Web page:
No chill, slow chill = more IBU from late hop additions
No chill concerns for hops is late additions will continue to isomerize until below 175°F.
Removing the hops will help, but any alpha acids already released in the wort will continue to isomerize.
Some recent studies show that 175°F isn't like a switch, but temperature and time follow a curve for ...
No you won't notice a difference.
While alpha acids and precious volitiles fade with age and air exposure. You won't register any difference with the limited time you're talking about. I would wrap them in foil or use a zip lock, to prevent contamination that may not get sterilized (whirlpool additions), and at least refrigerate.
Photo from Coachella ...
Why not save the hops you don't use and use them in another brew? Although vacuum sealing them is the best way, they'll keep fine for several months in a zip lock freezer bag. Just squeeze out as much air as possible after you put the hops in the bag and keep the bag in the freezer. That way your current beer gets the proper amount of hops and you aren't ...
On a theoretical level, with worts that are completely free of suspended solids, then for the quantity of iso-alpha acids extracted would be the same. In practice, there are some limiting factors, that make scaling down (using relatively more hops in less solution) non-linear:
there is a maximum solubility of iso-alpha acids, around 120 ppm/80 IBU for a 5% ...
As far as I understand, the hop utilization is affected by the specific gravity of the wort. E.g, the Daniels formula for calculating IBUs takes the boil gravity into account. My only source is this ppt :)
Steeping grains does not substantially increase the gravity and should thus not affect hop utilization.
According to Daniels, brewing with a boil ...
You should be fine.
I always boil the hops normally (without a bag), then filter the boiling hot wort through cheese cloth to get the hops and protein out. After that the still very hot wort goes in a closed fermenting bucket and stays on the counter over night to get to pitching temperatures.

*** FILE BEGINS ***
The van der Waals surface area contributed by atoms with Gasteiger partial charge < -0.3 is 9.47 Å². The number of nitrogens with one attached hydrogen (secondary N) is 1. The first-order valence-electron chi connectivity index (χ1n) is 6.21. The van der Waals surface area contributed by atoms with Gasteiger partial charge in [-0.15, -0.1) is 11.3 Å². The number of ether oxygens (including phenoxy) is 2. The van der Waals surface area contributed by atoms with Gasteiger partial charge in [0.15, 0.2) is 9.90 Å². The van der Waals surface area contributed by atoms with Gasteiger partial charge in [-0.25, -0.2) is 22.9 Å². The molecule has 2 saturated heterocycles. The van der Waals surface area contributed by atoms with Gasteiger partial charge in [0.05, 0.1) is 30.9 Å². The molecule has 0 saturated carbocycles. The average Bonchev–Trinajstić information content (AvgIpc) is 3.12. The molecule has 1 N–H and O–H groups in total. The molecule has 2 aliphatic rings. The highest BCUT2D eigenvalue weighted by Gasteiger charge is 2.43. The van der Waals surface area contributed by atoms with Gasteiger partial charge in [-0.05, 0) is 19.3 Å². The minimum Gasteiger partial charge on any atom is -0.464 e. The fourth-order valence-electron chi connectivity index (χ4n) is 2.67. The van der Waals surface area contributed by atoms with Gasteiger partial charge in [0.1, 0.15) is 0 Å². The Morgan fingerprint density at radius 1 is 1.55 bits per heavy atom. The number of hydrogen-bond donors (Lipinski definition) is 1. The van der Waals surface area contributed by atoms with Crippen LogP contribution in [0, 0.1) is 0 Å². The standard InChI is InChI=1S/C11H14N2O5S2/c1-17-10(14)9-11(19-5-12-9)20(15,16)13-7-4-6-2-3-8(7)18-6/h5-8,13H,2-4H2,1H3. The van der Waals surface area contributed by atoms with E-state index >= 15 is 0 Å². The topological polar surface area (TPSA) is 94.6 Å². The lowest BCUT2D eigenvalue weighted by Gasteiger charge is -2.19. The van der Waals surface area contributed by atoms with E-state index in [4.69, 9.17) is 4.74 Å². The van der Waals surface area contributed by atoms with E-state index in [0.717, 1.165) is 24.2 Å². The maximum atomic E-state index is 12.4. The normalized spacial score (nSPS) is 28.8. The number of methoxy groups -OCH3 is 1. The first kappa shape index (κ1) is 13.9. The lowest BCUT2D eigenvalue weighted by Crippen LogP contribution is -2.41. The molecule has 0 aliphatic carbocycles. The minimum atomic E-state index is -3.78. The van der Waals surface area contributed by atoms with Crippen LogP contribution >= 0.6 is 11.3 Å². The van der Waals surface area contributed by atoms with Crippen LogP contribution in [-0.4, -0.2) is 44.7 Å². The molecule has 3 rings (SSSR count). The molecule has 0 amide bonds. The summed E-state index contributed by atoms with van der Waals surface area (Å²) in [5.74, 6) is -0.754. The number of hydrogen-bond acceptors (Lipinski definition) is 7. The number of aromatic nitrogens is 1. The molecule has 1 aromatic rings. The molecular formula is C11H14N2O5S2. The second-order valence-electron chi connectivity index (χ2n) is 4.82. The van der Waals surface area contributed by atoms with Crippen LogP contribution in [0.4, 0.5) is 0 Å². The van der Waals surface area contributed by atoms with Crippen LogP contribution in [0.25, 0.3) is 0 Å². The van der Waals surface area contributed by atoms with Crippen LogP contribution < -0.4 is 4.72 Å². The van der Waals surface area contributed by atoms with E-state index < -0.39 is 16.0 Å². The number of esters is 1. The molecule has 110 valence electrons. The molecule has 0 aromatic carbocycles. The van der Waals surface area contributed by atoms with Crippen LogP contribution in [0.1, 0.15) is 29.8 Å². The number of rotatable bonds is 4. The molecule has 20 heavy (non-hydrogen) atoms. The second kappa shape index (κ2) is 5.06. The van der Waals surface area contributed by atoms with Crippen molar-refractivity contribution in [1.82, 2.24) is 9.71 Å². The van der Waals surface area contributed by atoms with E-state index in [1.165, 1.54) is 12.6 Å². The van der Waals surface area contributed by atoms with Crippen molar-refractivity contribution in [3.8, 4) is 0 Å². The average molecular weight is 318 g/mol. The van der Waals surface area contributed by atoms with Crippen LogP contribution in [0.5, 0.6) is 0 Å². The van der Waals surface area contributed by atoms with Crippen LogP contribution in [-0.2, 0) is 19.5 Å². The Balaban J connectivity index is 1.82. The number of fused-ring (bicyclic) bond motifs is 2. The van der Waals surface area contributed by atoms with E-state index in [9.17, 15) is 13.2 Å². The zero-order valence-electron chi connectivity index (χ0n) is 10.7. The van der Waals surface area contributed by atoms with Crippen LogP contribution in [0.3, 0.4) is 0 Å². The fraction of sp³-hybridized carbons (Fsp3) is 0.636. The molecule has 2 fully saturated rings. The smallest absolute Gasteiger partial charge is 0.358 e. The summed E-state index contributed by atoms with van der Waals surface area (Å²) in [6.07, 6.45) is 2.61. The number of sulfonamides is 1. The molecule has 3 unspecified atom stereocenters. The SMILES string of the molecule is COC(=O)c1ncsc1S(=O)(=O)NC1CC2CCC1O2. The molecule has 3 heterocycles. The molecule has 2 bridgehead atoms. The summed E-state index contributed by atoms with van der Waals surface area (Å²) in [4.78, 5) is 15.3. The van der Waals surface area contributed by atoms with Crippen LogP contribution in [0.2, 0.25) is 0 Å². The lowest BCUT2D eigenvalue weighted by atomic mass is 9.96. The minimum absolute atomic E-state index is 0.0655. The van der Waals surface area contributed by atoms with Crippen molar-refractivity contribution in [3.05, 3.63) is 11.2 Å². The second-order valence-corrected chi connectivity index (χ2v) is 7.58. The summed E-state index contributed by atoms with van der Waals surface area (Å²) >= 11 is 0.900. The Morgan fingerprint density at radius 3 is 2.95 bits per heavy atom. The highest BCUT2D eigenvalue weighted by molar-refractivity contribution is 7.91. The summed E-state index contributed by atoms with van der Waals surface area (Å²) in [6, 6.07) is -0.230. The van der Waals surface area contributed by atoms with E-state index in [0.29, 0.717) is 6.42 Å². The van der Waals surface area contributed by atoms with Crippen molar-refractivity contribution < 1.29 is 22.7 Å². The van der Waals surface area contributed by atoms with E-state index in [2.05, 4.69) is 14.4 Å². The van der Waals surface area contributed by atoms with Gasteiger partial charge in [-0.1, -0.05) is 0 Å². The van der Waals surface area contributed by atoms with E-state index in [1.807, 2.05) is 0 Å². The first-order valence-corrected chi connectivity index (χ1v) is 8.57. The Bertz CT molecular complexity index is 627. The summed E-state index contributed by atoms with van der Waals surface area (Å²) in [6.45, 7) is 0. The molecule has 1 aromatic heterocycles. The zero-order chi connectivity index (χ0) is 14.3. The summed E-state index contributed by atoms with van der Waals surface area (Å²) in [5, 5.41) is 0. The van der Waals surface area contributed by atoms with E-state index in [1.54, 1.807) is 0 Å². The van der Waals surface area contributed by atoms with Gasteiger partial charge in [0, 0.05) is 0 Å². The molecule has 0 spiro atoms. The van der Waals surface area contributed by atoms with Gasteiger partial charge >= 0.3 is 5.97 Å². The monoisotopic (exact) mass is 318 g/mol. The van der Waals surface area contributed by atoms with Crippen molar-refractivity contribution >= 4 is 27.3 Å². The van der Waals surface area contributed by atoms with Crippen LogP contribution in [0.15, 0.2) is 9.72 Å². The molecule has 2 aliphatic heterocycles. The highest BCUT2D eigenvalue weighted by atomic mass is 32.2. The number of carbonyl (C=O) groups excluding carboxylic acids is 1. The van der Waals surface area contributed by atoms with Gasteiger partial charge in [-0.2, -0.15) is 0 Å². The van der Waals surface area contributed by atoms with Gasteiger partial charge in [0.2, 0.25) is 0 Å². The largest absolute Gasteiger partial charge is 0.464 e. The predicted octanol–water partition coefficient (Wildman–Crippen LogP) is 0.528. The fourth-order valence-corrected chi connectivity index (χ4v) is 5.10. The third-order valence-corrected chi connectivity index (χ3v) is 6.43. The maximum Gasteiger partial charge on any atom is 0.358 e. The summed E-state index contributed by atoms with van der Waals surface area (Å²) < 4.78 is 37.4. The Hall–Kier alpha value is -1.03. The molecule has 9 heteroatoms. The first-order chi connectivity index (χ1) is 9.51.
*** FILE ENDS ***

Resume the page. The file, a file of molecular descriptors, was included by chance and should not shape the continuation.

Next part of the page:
This works fine, but don't try to let unfermented wort sit for ...
Might be possible, if you are brewing two batches, one just after another.
If you will try to store wet hops, you are giving mold time to grow. Isomerisation continues to occur when hops are hot, so no way to dry them without loses. So then there is freezing, but that's troublesome.
If done fresh, from one brew to another directly, would work, but you ...
I use what would be my 20 min, flavor addition. My usual hop schedule is FWH, 60 min., and flameout and/or dry hop. I count the bitterness from FWH the same as a 20 min. addition because that's what it tastes like to me.
The bottom lime is that you're nor going to get a lot of hop aroma out of a 5 minute addition, or even at flameout. I've pretty much stopped doing those additions becasue I found, as you did, that they don't do much. Try whirlpool hopping or dry hopping for the best hop aroma.
How are you cooling the wort?
If you take too long to cool your wort after adding hops at the end of the boil, the high temperature of the wort may still allow isomerization, which would diminish the aroma.
What hops are you using?
Some hops do not make good aroma hops at all, they are bittering only.
How old are they?
The older a hop, the less aroma you'll get from them.
How do you store them?
If they're stored without oxygen, in a freezer, they will be fresher when you use them. The less fresh hops are, the less aroma they produce.
How do you ferment?
There are a bunch of factors to consider here. To name a few:
As you mention, zero to very little gravity will tend to increase the utilization rate as there will be less competitive inhibition from wort sugars.
Boiling in water alone will mean a higher pH (as malt phosphates, even in extract brewing, would normally react with hardness in/added to the water ...
You get so little bittering from hops added at 15 min. or less that I keep those amounts constant. Obviously, the IBU won't be identical, but it's close enough that you won't really notice the difference.
I use the IBU calculator at Brewer's Friend, it's quite quick and nifty. It also helps me as I have a different boil gravity than fermenter gravity and this effects the impact that the hops has.
It does however not deal with anything but alpha acids, the aroma I would believe is rather more difficult/unfeasible to calculate to satisfaction.